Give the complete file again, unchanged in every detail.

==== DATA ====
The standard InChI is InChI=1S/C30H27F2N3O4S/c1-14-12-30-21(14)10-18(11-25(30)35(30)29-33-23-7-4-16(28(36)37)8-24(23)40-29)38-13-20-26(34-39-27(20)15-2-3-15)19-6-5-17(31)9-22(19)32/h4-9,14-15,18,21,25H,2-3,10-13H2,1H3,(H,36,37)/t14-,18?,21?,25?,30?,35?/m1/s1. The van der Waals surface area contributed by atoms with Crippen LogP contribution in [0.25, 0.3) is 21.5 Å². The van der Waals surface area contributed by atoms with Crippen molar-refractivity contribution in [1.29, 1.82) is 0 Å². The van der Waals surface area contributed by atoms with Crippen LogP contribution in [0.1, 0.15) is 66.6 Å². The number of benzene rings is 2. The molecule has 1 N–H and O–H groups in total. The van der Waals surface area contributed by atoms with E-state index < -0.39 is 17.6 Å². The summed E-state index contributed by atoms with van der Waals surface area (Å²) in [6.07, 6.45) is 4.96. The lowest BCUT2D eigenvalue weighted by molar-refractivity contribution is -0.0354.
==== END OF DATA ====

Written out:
The standard InChI is InChI=1S/C30H27F2N3O4S/c1-14-12-30-21(14)10-18(11-25(30)35(30)29-33-23-7-4-16(28(36)37)8-24(23)40-29)38-13-20-26(34-39-27(20)15-2-3-15)19-6-5-17(31)9-22(19)32/h4-9,14-15,18,21,25H,2-3,10-13H2,1H3,(H,36,37)/t14-,18?,21?,25?,30?,35?/m1/s1. The van der Waals surface area contributed by atoms with Crippen LogP contribution in [0.25, 0.3) is 21.5 Å². The van der Waals surface area contributed by atoms with Crippen molar-refractivity contribution in [1.29, 1.82) is 0 Å². The van der Waals surface area contributed by atoms with Crippen LogP contribution in [0.1, 0.15) is 66.6 Å². The number of benzene rings is 2. The molecule has 1 N–H and O–H groups in total. The van der Waals surface area contributed by atoms with E-state index < -0.39 is 17.6 Å². The summed E-state index contributed by atoms with van der Waals surface area (Å²) in [6.07, 6.45) is 4.96. The lowest BCUT2D eigenvalue weighted by molar-refractivity contribution is -0.0354.